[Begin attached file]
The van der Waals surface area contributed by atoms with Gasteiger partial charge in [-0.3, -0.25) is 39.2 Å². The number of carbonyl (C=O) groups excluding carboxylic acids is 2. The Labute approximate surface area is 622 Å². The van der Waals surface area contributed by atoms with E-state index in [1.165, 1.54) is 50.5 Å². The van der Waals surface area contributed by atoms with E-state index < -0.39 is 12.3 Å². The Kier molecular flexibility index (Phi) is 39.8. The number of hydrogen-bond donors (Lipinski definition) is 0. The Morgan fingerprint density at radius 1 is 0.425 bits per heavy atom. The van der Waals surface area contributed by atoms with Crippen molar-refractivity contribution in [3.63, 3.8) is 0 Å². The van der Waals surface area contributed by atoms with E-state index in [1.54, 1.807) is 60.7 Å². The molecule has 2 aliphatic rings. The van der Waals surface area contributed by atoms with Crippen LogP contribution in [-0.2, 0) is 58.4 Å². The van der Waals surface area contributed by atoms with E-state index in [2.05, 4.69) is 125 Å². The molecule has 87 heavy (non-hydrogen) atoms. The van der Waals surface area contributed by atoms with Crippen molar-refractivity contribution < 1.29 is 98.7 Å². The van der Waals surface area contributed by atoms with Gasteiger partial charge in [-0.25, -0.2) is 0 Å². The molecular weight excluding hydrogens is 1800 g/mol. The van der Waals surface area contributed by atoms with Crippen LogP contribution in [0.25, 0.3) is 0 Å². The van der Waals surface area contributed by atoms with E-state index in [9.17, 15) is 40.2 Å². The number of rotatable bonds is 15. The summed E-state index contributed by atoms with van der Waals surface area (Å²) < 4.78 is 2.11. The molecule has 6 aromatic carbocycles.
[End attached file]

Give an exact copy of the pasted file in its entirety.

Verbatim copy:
The van der Waals surface area contributed by atoms with Gasteiger partial charge in [-0.3, -0.25) is 39.2 Å². The number of carbonyl (C=O) groups excluding carboxylic acids is 2. The Labute approximate surface area is 622 Å². The van der Waals surface area contributed by atoms with E-state index in [1.165, 1.54) is 50.5 Å². The van der Waals surface area contributed by atoms with E-state index < -0.39 is 12.3 Å². The Kier molecular flexibility index (Phi) is 39.8. The number of hydrogen-bond donors (Lipinski definition) is 0. The Morgan fingerprint density at radius 1 is 0.425 bits per heavy atom. The van der Waals surface area contributed by atoms with Crippen molar-refractivity contribution in [3.63, 3.8) is 0 Å². The van der Waals surface area contributed by atoms with E-state index in [1.54, 1.807) is 60.7 Å². The molecule has 2 aliphatic rings. The van der Waals surface area contributed by atoms with Crippen LogP contribution in [-0.2, 0) is 58.4 Å². The van der Waals surface area contributed by atoms with E-state index in [2.05, 4.69) is 125 Å². The molecule has 87 heavy (non-hydrogen) atoms. The van der Waals surface area contributed by atoms with Crippen molar-refractivity contribution < 1.29 is 98.7 Å². The van der Waals surface area contributed by atoms with Gasteiger partial charge in [-0.25, -0.2) is 0 Å². The molecular weight excluding hydrogens is 1800 g/mol. The van der Waals surface area contributed by atoms with Crippen LogP contribution in [0.25, 0.3) is 0 Å². The van der Waals surface area contributed by atoms with E-state index in [9.17, 15) is 40.2 Å². The number of rotatable bonds is 15. The summed E-state index contributed by atoms with van der Waals surface area (Å²) < 4.78 is 2.11. The molecule has 6 aromatic carbocycles.